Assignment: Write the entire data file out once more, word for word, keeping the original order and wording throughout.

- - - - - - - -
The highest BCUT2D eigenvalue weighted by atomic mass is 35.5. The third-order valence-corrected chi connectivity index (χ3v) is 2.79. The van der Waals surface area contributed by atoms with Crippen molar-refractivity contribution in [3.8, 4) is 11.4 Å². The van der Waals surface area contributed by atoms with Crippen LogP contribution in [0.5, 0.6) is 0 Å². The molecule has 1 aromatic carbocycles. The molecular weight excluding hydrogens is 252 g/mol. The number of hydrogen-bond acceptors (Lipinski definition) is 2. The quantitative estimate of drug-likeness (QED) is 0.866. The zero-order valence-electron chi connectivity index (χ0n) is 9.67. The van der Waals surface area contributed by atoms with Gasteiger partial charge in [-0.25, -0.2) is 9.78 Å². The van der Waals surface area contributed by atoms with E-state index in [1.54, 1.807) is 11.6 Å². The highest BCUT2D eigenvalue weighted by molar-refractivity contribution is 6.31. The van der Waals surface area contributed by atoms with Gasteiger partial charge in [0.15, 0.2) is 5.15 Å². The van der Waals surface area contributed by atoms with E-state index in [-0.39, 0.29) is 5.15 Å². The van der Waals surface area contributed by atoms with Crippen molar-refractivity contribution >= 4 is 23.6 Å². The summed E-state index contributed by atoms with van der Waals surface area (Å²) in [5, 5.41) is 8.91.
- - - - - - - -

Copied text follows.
The highest BCUT2D eigenvalue weighted by atomic mass is 35.5. The third-order valence-corrected chi connectivity index (χ3v) is 2.79. The van der Waals surface area contributed by atoms with Crippen molar-refractivity contribution in [3.8, 4) is 11.4 Å². The van der Waals surface area contributed by atoms with Crippen LogP contribution in [0.5, 0.6) is 0 Å². The molecule has 1 aromatic carbocycles. The molecular weight excluding hydrogens is 252 g/mol. The number of hydrogen-bond acceptors (Lipinski definition) is 2. The quantitative estimate of drug-likeness (QED) is 0.866. The zero-order valence-electron chi connectivity index (χ0n) is 9.67. The van der Waals surface area contributed by atoms with Gasteiger partial charge in [-0.25, -0.2) is 9.78 Å². The van der Waals surface area contributed by atoms with E-state index in [1.54, 1.807) is 11.6 Å². The highest BCUT2D eigenvalue weighted by molar-refractivity contribution is 6.31. The van der Waals surface area contributed by atoms with Gasteiger partial charge in [0.15, 0.2) is 5.15 Å². The van der Waals surface area contributed by atoms with E-state index in [-0.39, 0.29) is 5.15 Å². The van der Waals surface area contributed by atoms with Crippen molar-refractivity contribution >= 4 is 23.6 Å². The summed E-state index contributed by atoms with van der Waals surface area (Å²) in [5, 5.41) is 8.91.